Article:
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Occurrence of trihalomethanes in the nation's ground water and drinking-water supply wells, 1985-2002

Scientific Investigations Report 2006-5068

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Abstract

This report describes the occurrence of trihalomethanes (THMs) in the Nation's ground water and drinking-water supply wells based on analysis of 5,642 samples of untreated ground water and source water collected or compiled during 1985-2002 by the U.S. Geological Survey National Water-Quality Assessment (NAWQA) Program. THMs are a group of volatile organic compounds (VOCs) with natural and anthropogenic sources that are of interest because they are associated with acute and chronic health problems in humans. THMs occur in water primarily from chlorination and are classified as disinfection by-products. In this report, the four THMs are discussed in the order of chloroform, bromodichloromethane, dibromochloromethane, and then bromoform; this sequence corresponds to largest to smallest chlorine content and smallest to largest bromine content. Four trihalomethanes were detected in less than 20 percent of samples from studies of (1) aquifers, (2) shallow ground water in agricultural areas, (3) shallow ground water in urban areas, (4) domestic wells, and (5) public wells. Detection frequencies for individual THMs in the five studies ranged from zero for shallow ground water in agricultural areas to 19.5 percent for shallow ground water in urban areas. None of the samples from aquifer studies, domestic wells, or public wells had total THM concentrations (the sum of the concentrations of chloroform, bromodichloromethane, dibromochloromethane, and bromoform) greater than or equal to the U.S. Environmental Protection Agency Maximum Contaminant Level of 80 micrograms per liter (?g/L). Comparisons of results among studies of aquifers, shallow ground water in agricultural areas, and shallow ground water in urban areas were used to describe the occurrence of the four THMs in ground water for three different land-use settings-mixed, agricultural, and urban, respectively. At the 0.2-?g/L assessment level, one or more of the four THMs were detected in 7.9 percent of the samples from aquifer studies, 2.2 percent of the samples from shallow ground water in agricultural areas, and 19.5 percent of the samples from shallow ground water in urban areas. In general, detection frequencies and concentrations of the four THMs were greater in shallow ground water in urban areas compared to aquifer studies and to shallow ground water in agricultural areas. For all three of these studies, the most common two-THM mixture at the 0.2-?g/L assessment level was chloroform-bromodichloromethane, and this was the only two-THM mixture found in samples of shallow ground water in agricultural areas. Comparisons of results between studies of domestic wells and public wells were used to describe the occurrence of the four THMs in two different supplies of ground water used for drinking water. At the 0.2-?g/L assessment level, one or more of the four THMs were detected in 5.2 percent of the domestic well samples and in 14.7 percent of the public well samples. In general, detection frequencies and THM concentrations were greater in samples from public wells than from domestic wells. At the 0.2-?g/L assessment level, the six possible two-THM mixtures occurred about six times more frequently in samples from public wells than from domestic wells. One of the most common two-THM mixtures in samples from domestic and public wells was bromodichloromethane-dibromochloromethane. Detection frequency is associated with the chlorine content of the THM compound. In general, for each of the five studies, as the chlorine content of the THM compound decreased, the detection frequency at the 0.2-?g/L assessment level also decreased. The exception was the study of public wells in which the detection frequency of the THMs decreased in the following order: chloroform, bromoform, dibromochloromethane, and bromodichloromethane. At the 0.2-?g/L assessment level, the median concentration for one or more of the four THMs ranged from 0.3 ?g/L (shallow ground water in agricultural a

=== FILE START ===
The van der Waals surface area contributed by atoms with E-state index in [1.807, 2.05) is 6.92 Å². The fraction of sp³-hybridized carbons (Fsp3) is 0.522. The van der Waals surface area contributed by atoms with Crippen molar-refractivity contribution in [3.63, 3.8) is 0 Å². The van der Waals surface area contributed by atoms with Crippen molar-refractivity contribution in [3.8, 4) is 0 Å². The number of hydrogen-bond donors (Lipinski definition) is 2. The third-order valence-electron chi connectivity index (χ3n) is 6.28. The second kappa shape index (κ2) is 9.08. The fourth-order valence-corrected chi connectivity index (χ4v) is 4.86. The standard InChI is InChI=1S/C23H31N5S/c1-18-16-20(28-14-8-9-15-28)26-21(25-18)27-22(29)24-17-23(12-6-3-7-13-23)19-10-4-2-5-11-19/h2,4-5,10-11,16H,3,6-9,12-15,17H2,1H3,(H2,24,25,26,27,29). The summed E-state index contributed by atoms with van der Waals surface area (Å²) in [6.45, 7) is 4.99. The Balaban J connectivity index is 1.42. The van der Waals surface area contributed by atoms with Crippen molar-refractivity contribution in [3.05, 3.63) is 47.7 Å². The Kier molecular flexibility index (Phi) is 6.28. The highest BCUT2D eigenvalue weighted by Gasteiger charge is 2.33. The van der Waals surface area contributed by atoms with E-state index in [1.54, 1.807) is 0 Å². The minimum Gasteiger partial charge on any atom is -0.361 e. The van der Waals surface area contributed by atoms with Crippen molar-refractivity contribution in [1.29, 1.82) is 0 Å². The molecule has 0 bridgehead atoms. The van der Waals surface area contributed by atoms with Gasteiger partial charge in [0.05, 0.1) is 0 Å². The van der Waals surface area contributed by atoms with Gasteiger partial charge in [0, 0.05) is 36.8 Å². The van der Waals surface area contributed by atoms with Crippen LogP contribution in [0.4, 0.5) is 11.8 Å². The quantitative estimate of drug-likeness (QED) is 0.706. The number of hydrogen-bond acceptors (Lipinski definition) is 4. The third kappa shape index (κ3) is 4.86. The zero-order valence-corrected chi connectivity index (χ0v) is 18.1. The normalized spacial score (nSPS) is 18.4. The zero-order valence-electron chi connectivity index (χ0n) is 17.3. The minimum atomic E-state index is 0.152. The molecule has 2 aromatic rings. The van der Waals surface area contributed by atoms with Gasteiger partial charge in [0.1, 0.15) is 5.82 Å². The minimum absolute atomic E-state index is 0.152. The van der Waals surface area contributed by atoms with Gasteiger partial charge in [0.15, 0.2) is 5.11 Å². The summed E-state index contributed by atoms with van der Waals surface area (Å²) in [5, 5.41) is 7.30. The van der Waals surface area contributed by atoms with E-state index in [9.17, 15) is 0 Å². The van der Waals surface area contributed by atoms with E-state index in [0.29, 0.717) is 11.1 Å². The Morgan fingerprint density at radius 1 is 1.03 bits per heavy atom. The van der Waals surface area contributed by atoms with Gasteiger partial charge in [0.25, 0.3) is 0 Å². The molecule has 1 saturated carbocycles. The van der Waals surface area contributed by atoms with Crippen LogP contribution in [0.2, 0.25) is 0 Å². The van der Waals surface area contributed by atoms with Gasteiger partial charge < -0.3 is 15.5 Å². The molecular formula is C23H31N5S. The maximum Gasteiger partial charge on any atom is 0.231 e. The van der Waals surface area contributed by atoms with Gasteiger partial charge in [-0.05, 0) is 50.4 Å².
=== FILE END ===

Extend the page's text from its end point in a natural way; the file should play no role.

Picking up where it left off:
Additional Publication Details

Publication type:
Report
Publication Subtype:
USGS Numbered Series
Title:
Occurrence of trihalomethanes in the nation's ground water and drinking-water supply wells, 1985-2002
Series title:
Scientific Investigations Report
Series number:
2006-5068
Edition:
-
Year Published:
2006
Language:
ENGLISH
Contributing office(s):
South Dakota Water Science Center
Description:
viii, 64 p.
Number of Pages:
72
Time Range Start:
1985-01-01
Time Range End:
2002-12-31